La Vie En Rose
- 6 Aug 2017 at 04:00
- WRITER: CHANUN POOMSAWAI
Amid the dusty Americana iconography and unshakable gloom, Lana Del Rey's fourth album manages to be her most optimistic output yet.
Lana Del Rey/ Lust For Life
At this point, there's really no need to delve into the back story of Lana Del Rey, a carefully crafted persona of the artist previously known as Lizzy Grant. Over the course of the last five years and three number-one studio outings, Lana Del Rey has earned her place in mainstream pop with a very specific Tumblr aesthetic -- an all-American girl whose penchant for ne'er-do-well men, vintage cars, and drugs and rock 'n' roll might one day just be her downfall. On her latest, Lust For Life, Del Rey continues to luxuriate in the despondent nostalgia and Polaroid-filter narrative, but this time there's an undercurrent of flower-child hopefulness that comes through both in her music and that little smile on the album cover.
"Look at you kids with your vintage music/Coming through satellites while cruising/You're part of the past, but now you're the future/Signals crossing can get confusing," she croons on lead single/opener Love, by far the most uplifting thing we've heard from her. Sure, plenty of artists have sung about being young and in love, but the restrained, almost cautious way in which she approaches the song is full of intrigue.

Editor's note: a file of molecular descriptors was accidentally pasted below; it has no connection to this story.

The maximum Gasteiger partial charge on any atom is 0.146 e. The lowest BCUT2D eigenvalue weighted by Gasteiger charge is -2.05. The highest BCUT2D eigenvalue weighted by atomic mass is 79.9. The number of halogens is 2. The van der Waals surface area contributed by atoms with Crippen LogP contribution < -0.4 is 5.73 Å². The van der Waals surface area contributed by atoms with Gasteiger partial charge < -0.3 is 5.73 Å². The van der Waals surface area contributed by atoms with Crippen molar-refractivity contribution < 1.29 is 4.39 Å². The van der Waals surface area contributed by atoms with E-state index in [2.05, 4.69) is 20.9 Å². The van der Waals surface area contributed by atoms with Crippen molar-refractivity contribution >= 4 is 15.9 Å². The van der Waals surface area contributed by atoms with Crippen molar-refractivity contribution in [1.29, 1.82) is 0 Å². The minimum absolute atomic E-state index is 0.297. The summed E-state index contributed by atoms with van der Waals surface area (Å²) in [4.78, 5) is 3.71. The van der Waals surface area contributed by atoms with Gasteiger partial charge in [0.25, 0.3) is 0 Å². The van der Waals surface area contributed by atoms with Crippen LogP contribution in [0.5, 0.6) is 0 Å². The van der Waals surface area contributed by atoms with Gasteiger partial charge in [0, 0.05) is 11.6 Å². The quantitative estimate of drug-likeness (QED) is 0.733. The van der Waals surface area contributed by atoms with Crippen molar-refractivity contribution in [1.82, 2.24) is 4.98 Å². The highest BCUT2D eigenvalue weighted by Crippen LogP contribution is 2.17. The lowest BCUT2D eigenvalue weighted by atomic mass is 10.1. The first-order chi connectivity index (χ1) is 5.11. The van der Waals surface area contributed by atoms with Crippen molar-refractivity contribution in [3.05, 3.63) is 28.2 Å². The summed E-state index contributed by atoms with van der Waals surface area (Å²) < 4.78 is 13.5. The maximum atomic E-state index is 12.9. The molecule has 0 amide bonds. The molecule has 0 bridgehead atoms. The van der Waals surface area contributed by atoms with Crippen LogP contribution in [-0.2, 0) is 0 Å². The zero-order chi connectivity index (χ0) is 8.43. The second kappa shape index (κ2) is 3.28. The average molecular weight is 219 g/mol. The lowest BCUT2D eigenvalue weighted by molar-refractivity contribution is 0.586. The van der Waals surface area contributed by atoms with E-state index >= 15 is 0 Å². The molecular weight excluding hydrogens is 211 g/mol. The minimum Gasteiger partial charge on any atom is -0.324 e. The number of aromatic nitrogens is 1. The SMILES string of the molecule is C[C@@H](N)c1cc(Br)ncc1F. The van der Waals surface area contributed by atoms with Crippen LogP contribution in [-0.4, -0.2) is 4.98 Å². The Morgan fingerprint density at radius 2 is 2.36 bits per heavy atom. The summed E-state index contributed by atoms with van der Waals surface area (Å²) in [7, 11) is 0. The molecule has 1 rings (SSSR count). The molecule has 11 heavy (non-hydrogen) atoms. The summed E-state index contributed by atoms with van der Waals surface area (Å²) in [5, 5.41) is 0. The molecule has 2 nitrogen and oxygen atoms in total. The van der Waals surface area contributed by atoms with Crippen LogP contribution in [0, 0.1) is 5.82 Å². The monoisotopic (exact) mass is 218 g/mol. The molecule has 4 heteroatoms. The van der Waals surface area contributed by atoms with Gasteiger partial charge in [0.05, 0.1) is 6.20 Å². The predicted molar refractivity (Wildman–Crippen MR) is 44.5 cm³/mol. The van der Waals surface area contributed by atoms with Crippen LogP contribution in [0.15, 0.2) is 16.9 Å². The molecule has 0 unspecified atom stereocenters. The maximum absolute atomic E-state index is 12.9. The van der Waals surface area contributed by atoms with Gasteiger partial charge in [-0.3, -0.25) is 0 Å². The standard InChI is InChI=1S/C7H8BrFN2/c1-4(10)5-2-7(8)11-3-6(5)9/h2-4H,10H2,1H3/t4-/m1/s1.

Keeping the positive vibes going, the title track finds her and R&B stalwart The Weeknd chasing after some good ol' carpe diem by climbing up "the H of the Hollywood sign" while alluding to the opt-quoted last stanza of William Ernest Henley's "Invictus" ("'Cause we're the masters of our own fate/We're the captains of our own souls"). 13 Beaches follows with a less cheerful message about avoiding the paparazzi and the go-to subject of doomed romance. "The fact that I can't deal/And that I've been dying for something real," she sings, then repeating the sentiment on Cherry and Tomorrow Never Came (featuring John Lennon's son Sean Lennon).
And it's not a LDR record without a mention of an iconic American automobile (White Mustang) and a collaboration with her favourite rapper A$AP Rocky (Summer Bummer, Groupie Love). Also worth noting here is her newfound propensity for long-winded song titles from Coachella -- Woodstock In My Mind and God Bless America - And All The Beautiful Women In It to When The World Was At War We Kept Dancing and Beautiful People Beautiful Problems (suitably featuring raspy-voiced Stevie Nicks).
Clocking in at 72 minutes, Lust For Life is one dense album that requires a bit of patience going in. But when you get to the final two tracks Change and Get Free, the payoff is worth it. Both a revelation, the former is a stripped-down piano ballad that sees Del Rey aiming for personal growth ("Change is a powerful thing, people are powerful beings/Trying to find the power in me to be faithful") whereas the latter is an upbeat '60s girl-group number about embracing positivity ("This is my commitment/My modern manifesto … Sometimes it feels like I've got a war in my mind/I want to get off, but I keep riding the ride … And now I do I wanna move/Out of the black into the blue").